Hitchcock (Blu-ray / DVD)
Directed by Sacha Gervasi
Distributed by Fox Home Entertainment
When it was first announced that author Stephen Rebello’s wonderful behind-the-scenes tome Alfred Hitchcock and the Making of Psycho was being adapted to film, this writer was ecstatic. As a massive Psycho fan and admirer of Rebello’s book, I was excited to see a dramatization of the events that surrounded the creation of one of my favorite films. But still, a lingering question continued to nag throughout the film’s production and marketing – just how would the filmmakers behind Hitchcock manage to turn Rebello’s wonderfully detailed yet dramatically bereft book into a satisfying cinematic experience in its own right?
Short answer: they didn’t. Now, don’t misunderstand, I would actually count myself an admirer of the film I’m about to review (some issues aside).
However, though the film is a modest success as an enjoyable motion picture, it fails miserably as a faithful adaptation of Rebello’s work (or as a presentation of real events). Rather, Hitchcock uses its source material as a mere jumping off point, which it then alters with plenty of apocryphal detail and dramatic contrivances. The result, while dodgy as can be, is an enjoyable and affectionate look at one of cinema’s masters at work on one of his most enduring films.
Opening just after the release of North by Northwest, Hitchcock finds the eponymous director (Hopkins) at a crossroads: at 60, he can choose to continue making the types of lavish thrillers that he is known for, or he can attempt to stretch himself as an artist and take on material that will test his mettle and shock his fans and critics. When he comes across Robert Bloch’s newly released horror novel Psycho, he knows he’s found his next feature. To make this grisly, pulpy book into a film, Hitchcock must battle shortsighted studio heads, his own team of supporters, and even his wife Alma (Mirren), who reluctantly agrees to support her husband in spite of her better judgment.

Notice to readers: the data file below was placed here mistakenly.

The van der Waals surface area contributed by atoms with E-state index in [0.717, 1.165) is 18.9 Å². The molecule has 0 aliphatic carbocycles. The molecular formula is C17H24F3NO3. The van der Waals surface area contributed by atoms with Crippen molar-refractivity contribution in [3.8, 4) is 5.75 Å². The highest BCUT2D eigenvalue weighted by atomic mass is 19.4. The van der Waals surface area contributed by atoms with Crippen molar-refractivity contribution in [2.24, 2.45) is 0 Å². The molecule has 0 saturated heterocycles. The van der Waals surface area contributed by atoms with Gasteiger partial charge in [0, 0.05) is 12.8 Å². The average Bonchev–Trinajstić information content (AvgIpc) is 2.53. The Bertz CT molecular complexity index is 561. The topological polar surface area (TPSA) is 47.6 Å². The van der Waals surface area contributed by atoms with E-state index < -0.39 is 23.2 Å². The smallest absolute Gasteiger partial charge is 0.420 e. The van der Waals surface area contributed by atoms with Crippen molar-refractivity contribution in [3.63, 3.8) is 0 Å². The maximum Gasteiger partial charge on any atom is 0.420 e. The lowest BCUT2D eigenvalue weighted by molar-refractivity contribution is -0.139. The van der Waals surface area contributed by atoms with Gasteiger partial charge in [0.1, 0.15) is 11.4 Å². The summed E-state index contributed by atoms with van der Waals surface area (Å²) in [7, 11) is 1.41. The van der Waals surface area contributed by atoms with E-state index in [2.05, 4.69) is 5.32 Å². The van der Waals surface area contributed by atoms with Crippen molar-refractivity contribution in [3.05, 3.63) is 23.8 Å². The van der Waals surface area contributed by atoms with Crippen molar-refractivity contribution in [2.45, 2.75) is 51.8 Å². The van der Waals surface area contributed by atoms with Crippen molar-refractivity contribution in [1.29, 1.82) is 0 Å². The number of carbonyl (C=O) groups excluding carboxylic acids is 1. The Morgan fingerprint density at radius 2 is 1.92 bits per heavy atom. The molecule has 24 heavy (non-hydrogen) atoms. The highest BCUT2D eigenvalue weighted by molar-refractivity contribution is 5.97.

As viewers, we are made privy to Hitchcock’s process, including: having his assistant Peggy Robertson (Collette) acquire the property and buy up all existing copies to prevent its twist ending from reaching the masses; crafting the script with writer Joseph Stefano (Ralph The Karate Kid Macchio, in a damned good but all too brief turn as the screenwriter); and, of course, the casting his film’s leads. While far too little time is spent with Anthony Perkins (D’Arcy) and Vera Miles (Biel), an ample portion of the film is devoted to Hitchcock’s relationship with Janet Leigh (Johansson, really great here). And while Hitchcock battles the typical pressures of mounting a film production, so too does he battle his own demons – his girth, his jealousy, and his own misgivings about his abilities. A large portion of the film finds Hitchcock believing that Alma may be carrying on an affair with Whitfield Cook (Huston, playing the type of charming sleazeball that is his stock-in-trade), one of Hitchcock’s former screenwriters. It is the drama that stems from Hitchcock’s suspicions and the relationship between he and Alma that the film is most concerned with (lest you think this film is more of a by-the-numbers filmmaking procedural).